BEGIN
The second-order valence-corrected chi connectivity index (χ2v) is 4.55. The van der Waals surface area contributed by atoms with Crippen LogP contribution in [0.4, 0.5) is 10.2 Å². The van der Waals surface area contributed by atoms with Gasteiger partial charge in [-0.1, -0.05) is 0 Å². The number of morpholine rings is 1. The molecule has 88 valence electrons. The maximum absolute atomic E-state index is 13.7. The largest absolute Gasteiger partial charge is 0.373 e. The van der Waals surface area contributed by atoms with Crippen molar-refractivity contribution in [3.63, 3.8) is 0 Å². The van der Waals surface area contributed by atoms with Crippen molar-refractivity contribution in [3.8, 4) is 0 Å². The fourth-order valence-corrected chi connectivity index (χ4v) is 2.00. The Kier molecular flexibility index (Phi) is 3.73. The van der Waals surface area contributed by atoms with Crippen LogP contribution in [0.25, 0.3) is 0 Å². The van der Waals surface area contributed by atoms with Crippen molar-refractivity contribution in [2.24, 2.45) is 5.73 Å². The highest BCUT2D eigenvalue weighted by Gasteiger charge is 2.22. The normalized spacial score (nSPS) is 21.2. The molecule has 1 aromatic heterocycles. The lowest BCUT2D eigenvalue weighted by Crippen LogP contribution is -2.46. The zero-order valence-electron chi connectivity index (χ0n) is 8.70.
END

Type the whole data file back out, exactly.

The second-order valence-corrected chi connectivity index (χ2v) is 4.55. The van der Waals surface area contributed by atoms with Crippen LogP contribution in [0.4, 0.5) is 10.2 Å². The van der Waals surface area contributed by atoms with Gasteiger partial charge in [-0.1, -0.05) is 0 Å². The number of morpholine rings is 1. The molecule has 88 valence electrons. The maximum absolute atomic E-state index is 13.7. The largest absolute Gasteiger partial charge is 0.373 e. The van der Waals surface area contributed by atoms with Crippen molar-refractivity contribution in [3.63, 3.8) is 0 Å². The van der Waals surface area contributed by atoms with Crippen molar-refractivity contribution in [3.8, 4) is 0 Å². The fourth-order valence-corrected chi connectivity index (χ4v) is 2.00. The Kier molecular flexibility index (Phi) is 3.73. The van der Waals surface area contributed by atoms with Crippen LogP contribution in [0.25, 0.3) is 0 Å². The van der Waals surface area contributed by atoms with Crippen molar-refractivity contribution in [2.24, 2.45) is 5.73 Å². The highest BCUT2D eigenvalue weighted by Gasteiger charge is 2.22. The normalized spacial score (nSPS) is 21.2. The molecule has 1 aromatic heterocycles. The lowest BCUT2D eigenvalue weighted by Crippen LogP contribution is -2.46. The zero-order valence-electron chi connectivity index (χ0n) is 8.70.